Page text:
A Popular History of The Great War/Volume 1/Page 53

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After this somewhat painful interview I returned to the embassy and drew up a telegraphic report of what had passed. This telegram was handed in at the Central Telegraph Office a little before 9 p.m. It was accepted by that office but apparently never dispatched. At about 9.30 p.m. Herr von Zimmermann, the under-secretary of state, came to see me. After expressing his deep regret that the very friendly official and personal relations between us were about to cease, he asked me casually whether a demand for passports was equivalent to a declaration of war. I said that such an authority on international law as he was known to be must know as well or better than I what was usual in such cases. I added that there were many cases where diplomatic relations had been broken off, and, nevertheless, war had not ensued; but that in this case he would have seen from my instructions, of which I had given Herr von Jagow a written summary, that His Majesty's Government expected an answer to a definite question by twelve o'clock that night and that in default of a satisfactory answer they would be forced to take such steps as their engagements required. Herr Zimmermann said that that was, in fact, a declaration of war, as the Imperial Government could not possibly give the assurance required either that night or any other night.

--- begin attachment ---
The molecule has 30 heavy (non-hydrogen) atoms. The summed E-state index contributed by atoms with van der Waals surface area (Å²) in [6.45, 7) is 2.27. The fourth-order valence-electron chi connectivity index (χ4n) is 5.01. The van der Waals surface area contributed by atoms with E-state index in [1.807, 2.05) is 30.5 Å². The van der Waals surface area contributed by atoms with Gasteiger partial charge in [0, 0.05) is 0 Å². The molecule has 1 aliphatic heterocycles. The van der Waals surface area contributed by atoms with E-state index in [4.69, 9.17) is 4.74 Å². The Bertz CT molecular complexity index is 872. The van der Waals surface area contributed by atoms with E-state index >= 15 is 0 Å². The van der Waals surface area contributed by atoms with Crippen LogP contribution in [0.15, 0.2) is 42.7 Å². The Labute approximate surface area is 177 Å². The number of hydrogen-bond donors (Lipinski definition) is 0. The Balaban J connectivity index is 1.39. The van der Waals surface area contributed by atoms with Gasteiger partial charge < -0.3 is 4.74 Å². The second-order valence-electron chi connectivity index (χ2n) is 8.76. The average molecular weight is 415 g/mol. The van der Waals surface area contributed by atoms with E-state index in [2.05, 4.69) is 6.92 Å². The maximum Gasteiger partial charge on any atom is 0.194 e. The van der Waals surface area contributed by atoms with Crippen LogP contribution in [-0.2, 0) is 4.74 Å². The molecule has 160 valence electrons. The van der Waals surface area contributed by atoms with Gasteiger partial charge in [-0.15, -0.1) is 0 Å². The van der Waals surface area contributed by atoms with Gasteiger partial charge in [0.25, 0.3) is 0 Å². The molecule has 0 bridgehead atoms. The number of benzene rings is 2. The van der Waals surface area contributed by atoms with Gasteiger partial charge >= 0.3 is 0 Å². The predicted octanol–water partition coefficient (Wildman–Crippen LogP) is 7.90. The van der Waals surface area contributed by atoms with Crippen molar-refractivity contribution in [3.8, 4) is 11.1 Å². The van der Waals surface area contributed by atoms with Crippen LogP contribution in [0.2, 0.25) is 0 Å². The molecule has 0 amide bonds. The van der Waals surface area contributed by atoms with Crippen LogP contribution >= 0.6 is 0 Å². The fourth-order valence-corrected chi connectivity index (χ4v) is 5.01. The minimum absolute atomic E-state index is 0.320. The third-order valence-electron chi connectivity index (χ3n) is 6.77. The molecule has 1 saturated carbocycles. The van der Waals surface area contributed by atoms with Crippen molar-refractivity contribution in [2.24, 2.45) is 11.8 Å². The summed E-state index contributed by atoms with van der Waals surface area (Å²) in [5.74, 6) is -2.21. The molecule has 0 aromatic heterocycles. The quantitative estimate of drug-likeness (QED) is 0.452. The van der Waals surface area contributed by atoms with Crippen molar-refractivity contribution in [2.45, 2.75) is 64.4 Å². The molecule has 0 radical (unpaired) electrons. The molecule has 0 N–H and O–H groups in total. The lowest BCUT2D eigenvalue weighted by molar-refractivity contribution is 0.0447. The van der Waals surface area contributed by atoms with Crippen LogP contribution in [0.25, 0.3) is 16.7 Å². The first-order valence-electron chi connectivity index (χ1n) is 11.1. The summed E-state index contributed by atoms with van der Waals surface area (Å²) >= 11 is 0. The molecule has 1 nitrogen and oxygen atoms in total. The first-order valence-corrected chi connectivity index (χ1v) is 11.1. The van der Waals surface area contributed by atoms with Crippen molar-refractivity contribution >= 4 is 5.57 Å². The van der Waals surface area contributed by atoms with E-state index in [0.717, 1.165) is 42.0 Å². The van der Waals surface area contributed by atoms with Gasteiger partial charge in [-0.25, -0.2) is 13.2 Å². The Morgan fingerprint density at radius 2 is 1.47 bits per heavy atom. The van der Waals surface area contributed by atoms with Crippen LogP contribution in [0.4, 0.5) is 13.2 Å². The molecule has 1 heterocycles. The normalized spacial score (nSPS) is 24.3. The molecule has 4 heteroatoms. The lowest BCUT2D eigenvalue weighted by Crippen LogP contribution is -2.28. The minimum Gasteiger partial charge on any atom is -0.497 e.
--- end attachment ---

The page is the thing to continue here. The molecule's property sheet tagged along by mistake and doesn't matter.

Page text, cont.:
In the meantime, after Herr Zimmermann left me, a flying sheet issued by the Berliner Tageblatt was circulated stating that Great Britain had declared war against Germany. The immediate result of this news was the assemblage of an exceedingly excited and unruly mob before His Majesty's Embassy. The small force of police which had been sent to guard the Embassy was soon overpowered, and the attitude of the mob became more threatening. We took no notice of this demonstration as long as it was confined to noise, but when the crash of glass and the landing of cobblestones into the drawing-room, where we were all sitting, warned us that the situation was getting unpleasant, I telephoned to the Foreign Office an account of what was happening. Herr von Jagow at once informed the chief of police, and an adequate force of mounted police, sent with great promptness, very soon cleared the street. From that moment on we were well guarded, and no more direct unpleasantness occurred.
After order had been restored Herr von Jagow came to see me and expressed his most heartfelt regrets at what had occurred. He said that the behaviour of his countrymen had made him feel more ashamed than he had words to express. It was an indelible stain on the reputation of Berlin. He said that the flying sheet circulated in the streets had not been authorised by the Government; in fact, the chancellor had asked him by telephone whether he thought that such a statment should be issued, and he had replied: "Certainly not until the morning."
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